Inequities exist within the organizational structure of transit agencies themselves — where decision-making power lies and how agency resources are distributed.

Overwhelmingly, the executive and board leadership of transit agencies are white men, and, primarily, it’s white professionals who make the everyday policy, planning and budgetary decisions about transit. Often, those most affected by these decisions have no part in making them — including BIPOC riders and frontline transit workers.

Some transit agencies are diversifying their workforces to combat the under-representation of women and people of color in the field. But emphasizing representation and diversity alone leads to tokenism, not equity.

Structural equity requires weaving accountability, empowerment and dignity for all workers into the fabric of the agency — it requires resource reallocation, organizational support and commitment from leadership. Practically, revising payment structures, communication channels, hiring and advancement practices, funding for race and equity offices, and plans with time-bound performance goals help to tilt an agency toward structural equity.

The Maryland Transit Authority’s InReach program recognizes the expertise of its frontline workers by seeking their feedback for service planning decisions and by engaging them in ongoing conversations with leadership. The InReach coordinator, the chief of engagement and other agency divisions fold internal workforce contributions and external public perspectives into agency decisions on operations and management. So far, these efforts to integrate the knowledge of both the riding public and frontline workforce into agency practice have paid off. Thirty percent of schedule and bus stop changes in February 2020 came directly from operator feedback, customer complaints are down by 15%, bus service compliments are up 59% and on-time performance has drastically improved.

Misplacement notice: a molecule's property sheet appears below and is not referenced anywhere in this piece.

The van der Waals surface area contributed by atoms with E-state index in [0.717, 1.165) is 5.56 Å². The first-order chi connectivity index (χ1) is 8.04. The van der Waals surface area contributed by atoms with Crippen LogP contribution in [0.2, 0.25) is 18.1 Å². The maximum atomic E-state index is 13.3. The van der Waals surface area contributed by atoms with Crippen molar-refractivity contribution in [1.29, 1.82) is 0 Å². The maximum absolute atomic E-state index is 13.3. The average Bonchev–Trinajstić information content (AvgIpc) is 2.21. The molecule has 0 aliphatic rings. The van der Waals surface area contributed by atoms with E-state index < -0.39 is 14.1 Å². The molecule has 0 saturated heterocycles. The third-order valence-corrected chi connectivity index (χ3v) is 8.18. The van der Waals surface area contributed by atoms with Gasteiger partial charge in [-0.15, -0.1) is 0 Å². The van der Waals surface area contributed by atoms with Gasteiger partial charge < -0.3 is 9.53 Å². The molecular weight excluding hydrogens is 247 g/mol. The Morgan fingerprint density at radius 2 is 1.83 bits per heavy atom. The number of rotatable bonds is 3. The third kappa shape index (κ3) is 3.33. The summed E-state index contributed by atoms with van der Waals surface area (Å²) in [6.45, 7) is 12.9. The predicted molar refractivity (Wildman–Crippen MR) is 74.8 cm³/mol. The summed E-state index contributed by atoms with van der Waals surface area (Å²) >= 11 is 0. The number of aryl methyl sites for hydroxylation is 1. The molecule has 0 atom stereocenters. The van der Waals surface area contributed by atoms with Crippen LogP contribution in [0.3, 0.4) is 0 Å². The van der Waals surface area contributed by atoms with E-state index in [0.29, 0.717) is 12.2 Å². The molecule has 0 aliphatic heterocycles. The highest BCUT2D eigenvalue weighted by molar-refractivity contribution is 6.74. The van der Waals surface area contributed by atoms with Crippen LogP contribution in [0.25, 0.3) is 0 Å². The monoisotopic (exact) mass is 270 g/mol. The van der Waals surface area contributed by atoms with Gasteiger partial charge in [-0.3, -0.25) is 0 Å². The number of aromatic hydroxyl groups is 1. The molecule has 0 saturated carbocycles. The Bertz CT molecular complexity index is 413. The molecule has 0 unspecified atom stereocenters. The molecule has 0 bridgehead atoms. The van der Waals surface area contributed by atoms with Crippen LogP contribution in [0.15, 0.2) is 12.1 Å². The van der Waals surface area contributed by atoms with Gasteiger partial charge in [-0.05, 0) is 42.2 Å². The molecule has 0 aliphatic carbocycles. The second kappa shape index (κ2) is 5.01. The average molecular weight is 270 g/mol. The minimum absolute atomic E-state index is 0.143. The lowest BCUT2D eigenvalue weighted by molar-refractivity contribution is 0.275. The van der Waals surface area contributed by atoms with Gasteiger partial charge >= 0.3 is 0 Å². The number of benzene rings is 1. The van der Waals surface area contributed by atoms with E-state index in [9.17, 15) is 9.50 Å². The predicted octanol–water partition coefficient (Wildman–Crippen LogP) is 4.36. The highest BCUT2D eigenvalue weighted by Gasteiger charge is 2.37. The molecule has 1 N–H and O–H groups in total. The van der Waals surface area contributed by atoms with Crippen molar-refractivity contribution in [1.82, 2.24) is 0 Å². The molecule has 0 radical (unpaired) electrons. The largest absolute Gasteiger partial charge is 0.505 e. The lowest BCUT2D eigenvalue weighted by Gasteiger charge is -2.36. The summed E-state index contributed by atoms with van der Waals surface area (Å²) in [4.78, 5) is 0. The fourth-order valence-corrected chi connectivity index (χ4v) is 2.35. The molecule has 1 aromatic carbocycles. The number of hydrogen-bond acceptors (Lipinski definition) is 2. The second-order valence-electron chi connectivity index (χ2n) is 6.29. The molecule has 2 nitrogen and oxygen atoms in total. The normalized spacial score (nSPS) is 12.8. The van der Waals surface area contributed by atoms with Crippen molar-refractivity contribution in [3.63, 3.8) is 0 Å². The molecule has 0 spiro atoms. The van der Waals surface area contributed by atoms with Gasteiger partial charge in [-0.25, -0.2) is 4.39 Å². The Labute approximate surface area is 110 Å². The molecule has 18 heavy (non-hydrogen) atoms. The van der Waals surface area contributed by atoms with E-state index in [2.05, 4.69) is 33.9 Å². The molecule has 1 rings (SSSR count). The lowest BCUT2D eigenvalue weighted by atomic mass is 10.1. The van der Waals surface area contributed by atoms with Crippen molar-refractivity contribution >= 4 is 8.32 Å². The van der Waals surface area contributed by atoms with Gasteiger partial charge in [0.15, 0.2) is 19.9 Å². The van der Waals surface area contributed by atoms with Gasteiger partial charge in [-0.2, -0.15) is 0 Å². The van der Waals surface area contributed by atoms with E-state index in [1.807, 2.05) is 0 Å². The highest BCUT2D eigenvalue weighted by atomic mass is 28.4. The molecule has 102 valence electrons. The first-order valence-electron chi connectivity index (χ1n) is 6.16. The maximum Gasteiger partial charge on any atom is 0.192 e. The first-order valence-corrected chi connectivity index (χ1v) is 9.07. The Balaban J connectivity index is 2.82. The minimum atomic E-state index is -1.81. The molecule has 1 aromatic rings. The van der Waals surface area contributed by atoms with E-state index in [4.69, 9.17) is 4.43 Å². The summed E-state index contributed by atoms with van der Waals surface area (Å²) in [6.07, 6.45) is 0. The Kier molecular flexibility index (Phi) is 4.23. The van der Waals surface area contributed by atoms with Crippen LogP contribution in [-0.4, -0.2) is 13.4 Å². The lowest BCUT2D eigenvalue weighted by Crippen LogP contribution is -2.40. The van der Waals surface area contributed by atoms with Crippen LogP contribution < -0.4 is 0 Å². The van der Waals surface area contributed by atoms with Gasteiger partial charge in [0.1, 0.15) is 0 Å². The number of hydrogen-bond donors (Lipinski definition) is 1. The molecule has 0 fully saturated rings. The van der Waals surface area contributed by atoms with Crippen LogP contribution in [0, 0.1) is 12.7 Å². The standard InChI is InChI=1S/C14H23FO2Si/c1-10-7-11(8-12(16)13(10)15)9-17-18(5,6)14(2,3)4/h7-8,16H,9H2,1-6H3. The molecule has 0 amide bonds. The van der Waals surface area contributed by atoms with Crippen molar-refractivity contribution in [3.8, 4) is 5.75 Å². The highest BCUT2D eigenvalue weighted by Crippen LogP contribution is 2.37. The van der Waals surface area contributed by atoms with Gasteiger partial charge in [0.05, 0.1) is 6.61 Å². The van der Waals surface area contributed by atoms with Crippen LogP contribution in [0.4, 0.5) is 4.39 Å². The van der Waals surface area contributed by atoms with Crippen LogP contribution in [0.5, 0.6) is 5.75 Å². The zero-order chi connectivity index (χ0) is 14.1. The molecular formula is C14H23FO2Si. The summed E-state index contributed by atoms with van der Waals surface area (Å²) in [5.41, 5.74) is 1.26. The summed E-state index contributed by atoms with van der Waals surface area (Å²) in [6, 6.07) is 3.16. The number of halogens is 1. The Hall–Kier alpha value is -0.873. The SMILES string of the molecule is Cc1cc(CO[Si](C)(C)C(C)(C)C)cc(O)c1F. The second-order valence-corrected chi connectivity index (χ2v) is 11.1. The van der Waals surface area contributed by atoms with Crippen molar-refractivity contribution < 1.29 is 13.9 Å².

Justice and restorative equity

Restorative equity ties distributional, procedural and structural equity together by requiring a full accounting of the history of discrimination and its impacts. In transportation, agencies are discretely responsible for under-resourced, unaccountable public engagement practices and unrepresentative agency workforces. They are also privy to policies that have led to the broader oppression of BIPOC people — such as funneling resources away from urban transit systems, which many low-income people of color use, while major public investments in highways and railroads have helped to racially segregate suburbs. Restorative equity allows transit agencies to acknowledge — then redress — how discrimination and exclusion pervade practices.

As transit agencies fight for emergency federal financial assistance to maintain operations and service amid the COVID-19 crisis, the threat of severe financial shortfalls looms even greater.

Simultaneously, widespread protests calling for racial justice have spurred a reckoning of systemic racism in America. Acknowledging how disinvestment in public transit parallels the disinvestment BIPOC communities have long faced is key to rectifying an inequitable public transit system. Restorative equity must drive transit agencies’ COVID-19 self-advocacy; the chronic underfunding of transit agencies as a result of racist and classist public policy is not acceptable and agencies must advocate for appropriate levels of financial support.

All transit agencies must grapple with committing the resources necessary to effectively identify inequity and remedy it. But in 2020, the mandate to ensure an equitable transportation system is more urgent than ever. Centering equity cannot be optional for transportation planning and investment to appropriately serve the riding public and improve the mobility outcomes of local riders, workers and communities.

Mary Buchanan a senior research associate at TransitCenter, a public transit think tank and advocacy group in New York.

Natalee Rivera is a TransitCenter graduate program fellow.

Mary Buchanan and Natalee Rivera